The Department of Homeland Security has ordered border agents to begin verifying visas for every international student arriving in the country, the first change in policy since the Boston Marathon bombing.
The procedure, ordered by a senior official at US Customs and Border Protection on Thursday, was the first major security change directly linked to the April 15 bombing and comes after it was revealed one of the students accused of hiding evidence, Azamat Tazhayakov, from Kazakhstan, may have returned to the country without a valid visa.
Meanwhile, funeral arrangements are being made for bombing suspect Tamerlan Tsarnaev, who died of gunshot wounds and blunt trauma to the head, a funeral director said yesterday.
Funeral home owner Peter Stefan has the 26-year-old’s body and read details from his death certificate, which cites “gunshot wounds of torso and extremities” as the cause of death and has the time of death as 1.35am on April 19, four days after bombs went off at the marathon finishing line, killing three people and injuring hundreds more.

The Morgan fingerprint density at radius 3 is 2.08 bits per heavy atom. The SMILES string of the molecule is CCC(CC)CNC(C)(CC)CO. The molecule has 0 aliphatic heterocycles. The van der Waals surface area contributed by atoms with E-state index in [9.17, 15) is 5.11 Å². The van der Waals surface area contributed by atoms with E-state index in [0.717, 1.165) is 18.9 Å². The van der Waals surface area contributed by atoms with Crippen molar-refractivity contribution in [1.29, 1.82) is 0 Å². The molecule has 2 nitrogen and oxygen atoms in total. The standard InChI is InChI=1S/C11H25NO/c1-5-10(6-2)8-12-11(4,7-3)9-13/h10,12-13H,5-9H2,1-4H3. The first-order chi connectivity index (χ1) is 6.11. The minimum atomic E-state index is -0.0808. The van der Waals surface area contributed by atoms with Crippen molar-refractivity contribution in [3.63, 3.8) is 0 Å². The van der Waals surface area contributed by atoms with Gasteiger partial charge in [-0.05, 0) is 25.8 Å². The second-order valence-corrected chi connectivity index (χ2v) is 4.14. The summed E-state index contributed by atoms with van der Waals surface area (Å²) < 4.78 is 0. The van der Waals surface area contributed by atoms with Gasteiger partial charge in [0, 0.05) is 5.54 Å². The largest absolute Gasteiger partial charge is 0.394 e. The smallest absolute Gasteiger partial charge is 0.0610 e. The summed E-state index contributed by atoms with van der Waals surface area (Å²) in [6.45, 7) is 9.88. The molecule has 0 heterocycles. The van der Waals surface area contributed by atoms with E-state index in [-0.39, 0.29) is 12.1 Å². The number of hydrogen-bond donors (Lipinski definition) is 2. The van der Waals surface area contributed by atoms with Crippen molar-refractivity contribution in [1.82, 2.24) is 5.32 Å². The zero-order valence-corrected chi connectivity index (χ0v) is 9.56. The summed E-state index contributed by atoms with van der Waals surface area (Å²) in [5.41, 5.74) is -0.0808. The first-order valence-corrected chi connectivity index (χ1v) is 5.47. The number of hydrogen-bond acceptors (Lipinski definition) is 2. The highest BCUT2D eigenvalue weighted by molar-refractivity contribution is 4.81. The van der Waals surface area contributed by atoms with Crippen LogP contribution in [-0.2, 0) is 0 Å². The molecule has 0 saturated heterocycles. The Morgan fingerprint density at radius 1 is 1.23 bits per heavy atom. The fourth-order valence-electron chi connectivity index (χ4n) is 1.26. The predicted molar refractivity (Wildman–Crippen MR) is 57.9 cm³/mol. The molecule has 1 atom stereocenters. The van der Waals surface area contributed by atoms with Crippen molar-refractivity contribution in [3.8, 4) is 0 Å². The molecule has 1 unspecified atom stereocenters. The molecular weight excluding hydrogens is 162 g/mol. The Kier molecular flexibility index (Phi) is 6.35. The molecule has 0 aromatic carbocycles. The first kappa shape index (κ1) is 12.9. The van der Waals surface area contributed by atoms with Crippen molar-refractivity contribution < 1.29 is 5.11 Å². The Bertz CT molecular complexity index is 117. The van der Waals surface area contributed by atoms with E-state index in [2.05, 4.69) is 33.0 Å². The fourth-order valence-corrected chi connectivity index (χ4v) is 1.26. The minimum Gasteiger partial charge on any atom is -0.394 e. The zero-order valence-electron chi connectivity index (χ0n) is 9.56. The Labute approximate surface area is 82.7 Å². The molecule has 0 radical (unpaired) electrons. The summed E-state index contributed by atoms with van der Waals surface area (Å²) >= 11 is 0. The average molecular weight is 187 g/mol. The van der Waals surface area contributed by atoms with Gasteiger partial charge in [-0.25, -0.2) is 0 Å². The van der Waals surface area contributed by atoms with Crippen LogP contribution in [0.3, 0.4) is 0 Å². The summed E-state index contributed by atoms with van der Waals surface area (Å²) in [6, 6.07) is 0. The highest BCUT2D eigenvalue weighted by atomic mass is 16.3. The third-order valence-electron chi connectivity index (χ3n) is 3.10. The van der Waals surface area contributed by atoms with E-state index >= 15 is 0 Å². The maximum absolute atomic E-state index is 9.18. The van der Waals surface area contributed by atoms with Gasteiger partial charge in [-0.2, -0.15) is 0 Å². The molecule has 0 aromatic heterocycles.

The body of the ethnic Chechen, who arrived in the US with his brother about a decade ago, was released to the family on Thursday and funeral arrangements were being made.
Mr Stefan said everybody deserved a dignified burial and he was prepared for further protests after dozens of people gathered outside his business, unhappy with his decision to take the funeral.
He said: “My problem here is trying to find a grave site. A lot of people don’t want to do it. I keep bringing up the point of Lee Harvey Oswald, Tomothy McVeigh or Ted Bundy. Somebody had to do those, too.”
Tsarnaev died after a gunfight with US authorities, who had launched a massive manhunt for him and his brother, Dzhokhar, who is in police custody. Police said Tamerlan had run out of ammunition before his younger brother dragged his body under a vehicle while fleeing. He was captured less than a day after his brother’s death.